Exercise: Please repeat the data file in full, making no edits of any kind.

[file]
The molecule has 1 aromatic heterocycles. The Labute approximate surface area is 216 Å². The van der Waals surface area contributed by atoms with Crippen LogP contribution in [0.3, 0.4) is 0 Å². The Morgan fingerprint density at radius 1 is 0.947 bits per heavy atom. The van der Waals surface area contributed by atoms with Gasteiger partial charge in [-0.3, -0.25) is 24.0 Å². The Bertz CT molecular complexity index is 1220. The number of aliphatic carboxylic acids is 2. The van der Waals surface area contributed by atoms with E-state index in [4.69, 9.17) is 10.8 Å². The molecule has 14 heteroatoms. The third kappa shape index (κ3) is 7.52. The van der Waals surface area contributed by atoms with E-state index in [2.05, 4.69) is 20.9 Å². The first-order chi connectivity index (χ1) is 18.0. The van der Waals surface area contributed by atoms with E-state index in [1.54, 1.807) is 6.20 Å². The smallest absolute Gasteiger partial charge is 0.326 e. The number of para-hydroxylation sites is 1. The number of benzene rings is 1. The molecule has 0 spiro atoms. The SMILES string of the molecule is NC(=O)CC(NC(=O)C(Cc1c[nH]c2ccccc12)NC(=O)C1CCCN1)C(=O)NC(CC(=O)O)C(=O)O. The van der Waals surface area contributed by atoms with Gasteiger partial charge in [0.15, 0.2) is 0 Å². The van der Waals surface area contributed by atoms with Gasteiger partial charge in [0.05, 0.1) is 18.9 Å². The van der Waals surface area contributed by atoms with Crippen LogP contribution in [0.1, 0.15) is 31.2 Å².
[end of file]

The molecule has 1 aromatic heterocycles. The Labute approximate surface area is 216 Å². The van der Waals surface area contributed by atoms with Crippen LogP contribution in [0.3, 0.4) is 0 Å². The Morgan fingerprint density at radius 1 is 0.947 bits per heavy atom. The van der Waals surface area contributed by atoms with Gasteiger partial charge in [-0.3, -0.25) is 24.0 Å². The Bertz CT molecular complexity index is 1220. The number of aliphatic carboxylic acids is 2. The van der Waals surface area contributed by atoms with E-state index in [4.69, 9.17) is 10.8 Å². The molecule has 14 heteroatoms. The third kappa shape index (κ3) is 7.52. The van der Waals surface area contributed by atoms with E-state index in [2.05, 4.69) is 20.9 Å². The first-order chi connectivity index (χ1) is 18.0. The van der Waals surface area contributed by atoms with E-state index in [1.54, 1.807) is 6.20 Å². The smallest absolute Gasteiger partial charge is 0.326 e. The number of para-hydroxylation sites is 1. The number of benzene rings is 1. The molecule has 0 spiro atoms. The SMILES string of the molecule is NC(=O)CC(NC(=O)C(Cc1c[nH]c2ccccc12)NC(=O)C1CCCN1)C(=O)NC(CC(=O)O)C(=O)O. The van der Waals surface area contributed by atoms with Gasteiger partial charge in [0.15, 0.2) is 0 Å². The van der Waals surface area contributed by atoms with Gasteiger partial charge in [0.05, 0.1) is 18.9 Å². The van der Waals surface area contributed by atoms with Crippen LogP contribution in [0.1, 0.15) is 31.2 Å².